Orange County
Historical Society

Sidman's Bridge

A Brief Account of the History of the Fortifications at Ramapo, New York during the American Revolution

Kenneth R. Rose

[Editor's Note: This article appeared in the 1989 Issue of the Journal of the Orange County Historical Society (No. 18). It is being republished on the website as part of the ongoing activities surrounding the 250th Anniversary of the Revolutionary War. The footnoted version is contained in the 1989 Journal which is available for purchase. The original article contained no illustrations. All of the illustrations and their captions in this on-line version were added by the editor. JAC]

Part I:
Introduction



Sidman's Tavern. Route 17 skirts the easterly side of the knoll in which the Van Deusen-Sidman tavern stood, and bypasses the old Clove Road slightly to the west. Pinned oak timbers attest to the age of the frame building on the site, the northerly part of which is believed to be part of the 18th-century hostelry. John G. Smith, who married Sidman's daughter prior to 1789, succeeded his father-in-law as the tavern proprietor, and about 1816 added about twelve feet to the building. It continued in Smith ownership until acquired by the Pierson family later in the 19th-century. This photograph taken in 1988 by Claire Tholl shows the west front of the building which faced the Revolutionary War road.

The short account which follows is intended to give the reader an overview of the history of the Revolutionary fortifications at Sidman's Bridge rather than a chronology of the events which took place there throughout the war. Its purpose is to describe the fortifications and the physical changes that occurred in them during the war; the military objectives to be achieved by placing a fortification at the entrance of the Ramapo Pass; the troops, both Continental and militia units, which occupied the garrison during the years 1776-83; and to give a few highlights of the history of the fortification during this period.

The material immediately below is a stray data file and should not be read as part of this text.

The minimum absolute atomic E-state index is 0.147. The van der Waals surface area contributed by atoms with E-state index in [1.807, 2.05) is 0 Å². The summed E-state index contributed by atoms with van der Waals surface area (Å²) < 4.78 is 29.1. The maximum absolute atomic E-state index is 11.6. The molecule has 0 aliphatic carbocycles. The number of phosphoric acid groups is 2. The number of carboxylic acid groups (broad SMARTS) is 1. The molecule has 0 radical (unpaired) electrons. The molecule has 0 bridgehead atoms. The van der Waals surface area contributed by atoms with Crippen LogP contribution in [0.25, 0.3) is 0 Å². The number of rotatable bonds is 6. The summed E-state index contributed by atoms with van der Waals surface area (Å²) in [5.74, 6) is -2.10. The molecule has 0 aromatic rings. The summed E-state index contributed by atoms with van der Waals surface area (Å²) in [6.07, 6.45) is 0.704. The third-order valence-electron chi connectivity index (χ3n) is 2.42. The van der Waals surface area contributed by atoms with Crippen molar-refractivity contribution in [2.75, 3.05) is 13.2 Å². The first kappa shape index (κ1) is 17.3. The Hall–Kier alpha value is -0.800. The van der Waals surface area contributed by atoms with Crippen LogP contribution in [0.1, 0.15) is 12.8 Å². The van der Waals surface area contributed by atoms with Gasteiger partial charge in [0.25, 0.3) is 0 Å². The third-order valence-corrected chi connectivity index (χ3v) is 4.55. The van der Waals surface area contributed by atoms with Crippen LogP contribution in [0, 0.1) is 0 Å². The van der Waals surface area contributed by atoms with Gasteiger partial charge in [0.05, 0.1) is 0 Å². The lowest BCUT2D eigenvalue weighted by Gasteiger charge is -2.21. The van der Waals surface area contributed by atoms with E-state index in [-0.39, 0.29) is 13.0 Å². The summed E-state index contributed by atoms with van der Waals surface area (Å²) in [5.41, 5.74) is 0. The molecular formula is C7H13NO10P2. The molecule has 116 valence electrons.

Map of Orange and Rockland counties area of New York Detail of a manuscript map drawn by Robert Erskine (1735-1780), Geographer General of the Continental Army. Retrieved from the Library of Congress, https://www.loc.gov/item/gm71002215/. This image is a portion of this map showing the location of the entrance to the Ramapo Pass. The Ramapo River is the curvy line that flows from the top of the image to the bottom. The straighter line that follows the river was the road through the mountains of the "Highlands" which had several names including "The Clove Road." At the bottom of the map, near the NY/NJ border, is Suffran's (Suffern's) Tavern at the current location of Suffern, NY. The next label to the north on the River is "Shuart's." Koke describes this structure as a small home (not a tavern). Shuart's is located right where the road crosses the river, the site of the bridge. Yet, Samuel Sidman's Tavern was so well known that the general area became known as Sidman's Clove and the river crossing as "Sidman's Bridge." The next label up the River is Sidman's Tavern. See Koke Article. Just to the north of Sidman's is Sloot's (Sloat or Slot) and the location of current Sloatsburg, NY. Labeled to the left is the Ringwood Ironworks. Click on the image to enlarge.

The original (1776-77) Sidman fortifications consisted of two fosse [ditches], one stretching from the east side of the Ramapo Pass just south of the Black Bridge over the Ramapo River running in a westerly direction to the base of Little Mountain on which Mount Fuji restaurant now stands [see Marker 3 below], with the second crossing the present Route 17 from the west side of this hill to the mountains on the west wide of the Pass [see Marker 7 below]. .